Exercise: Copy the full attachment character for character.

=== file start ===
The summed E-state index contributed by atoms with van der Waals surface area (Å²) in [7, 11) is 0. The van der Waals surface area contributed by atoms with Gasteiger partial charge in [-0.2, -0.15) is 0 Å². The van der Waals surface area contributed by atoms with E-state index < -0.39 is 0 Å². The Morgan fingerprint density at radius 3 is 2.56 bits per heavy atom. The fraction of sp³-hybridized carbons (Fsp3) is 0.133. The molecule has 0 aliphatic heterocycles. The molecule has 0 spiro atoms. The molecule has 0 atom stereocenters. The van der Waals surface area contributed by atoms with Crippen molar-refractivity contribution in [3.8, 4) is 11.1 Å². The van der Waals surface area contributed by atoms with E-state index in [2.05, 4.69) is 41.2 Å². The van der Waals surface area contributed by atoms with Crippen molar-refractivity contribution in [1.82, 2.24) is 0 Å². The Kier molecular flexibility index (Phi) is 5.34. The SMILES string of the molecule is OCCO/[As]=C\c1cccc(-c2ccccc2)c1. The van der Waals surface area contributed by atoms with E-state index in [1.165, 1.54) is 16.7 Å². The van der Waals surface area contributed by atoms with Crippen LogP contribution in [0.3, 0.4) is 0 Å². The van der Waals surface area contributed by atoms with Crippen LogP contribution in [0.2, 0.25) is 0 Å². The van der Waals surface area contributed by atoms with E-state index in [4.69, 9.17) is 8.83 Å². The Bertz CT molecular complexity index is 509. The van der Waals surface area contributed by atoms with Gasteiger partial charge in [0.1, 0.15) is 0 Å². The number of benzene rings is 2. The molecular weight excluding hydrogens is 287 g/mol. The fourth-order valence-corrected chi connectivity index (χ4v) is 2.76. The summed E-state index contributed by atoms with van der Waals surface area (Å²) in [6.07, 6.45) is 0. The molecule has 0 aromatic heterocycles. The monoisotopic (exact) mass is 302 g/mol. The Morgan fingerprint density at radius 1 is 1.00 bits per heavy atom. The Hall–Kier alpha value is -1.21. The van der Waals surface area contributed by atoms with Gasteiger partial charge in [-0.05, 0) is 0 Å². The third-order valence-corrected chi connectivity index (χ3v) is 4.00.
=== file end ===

The summed E-state index contributed by atoms with van der Waals surface area (Å²) in [7, 11) is 0. The van der Waals surface area contributed by atoms with Gasteiger partial charge in [-0.2, -0.15) is 0 Å². The van der Waals surface area contributed by atoms with E-state index < -0.39 is 0 Å². The Morgan fingerprint density at radius 3 is 2.56 bits per heavy atom. The fraction of sp³-hybridized carbons (Fsp3) is 0.133. The molecule has 0 aliphatic heterocycles. The molecule has 0 spiro atoms. The molecule has 0 atom stereocenters. The van der Waals surface area contributed by atoms with Crippen molar-refractivity contribution in [3.8, 4) is 11.1 Å². The van der Waals surface area contributed by atoms with E-state index in [2.05, 4.69) is 41.2 Å². The van der Waals surface area contributed by atoms with Crippen molar-refractivity contribution in [1.82, 2.24) is 0 Å². The Kier molecular flexibility index (Phi) is 5.34. The SMILES string of the molecule is OCCO/[As]=C\c1cccc(-c2ccccc2)c1. The van der Waals surface area contributed by atoms with E-state index in [1.165, 1.54) is 16.7 Å². The van der Waals surface area contributed by atoms with Crippen LogP contribution in [0.3, 0.4) is 0 Å². The van der Waals surface area contributed by atoms with Crippen LogP contribution in [0.2, 0.25) is 0 Å². The van der Waals surface area contributed by atoms with E-state index in [4.69, 9.17) is 8.83 Å². The Bertz CT molecular complexity index is 509. The van der Waals surface area contributed by atoms with Gasteiger partial charge in [0.1, 0.15) is 0 Å². The number of benzene rings is 2. The molecular weight excluding hydrogens is 287 g/mol. The fourth-order valence-corrected chi connectivity index (χ4v) is 2.76. The summed E-state index contributed by atoms with van der Waals surface area (Å²) in [6.07, 6.45) is 0. The molecule has 0 aromatic heterocycles. The monoisotopic (exact) mass is 302 g/mol. The Morgan fingerprint density at radius 1 is 1.00 bits per heavy atom. The Hall–Kier alpha value is -1.21. The van der Waals surface area contributed by atoms with Gasteiger partial charge in [-0.05, 0) is 0 Å². The third-order valence-corrected chi connectivity index (χ3v) is 4.00.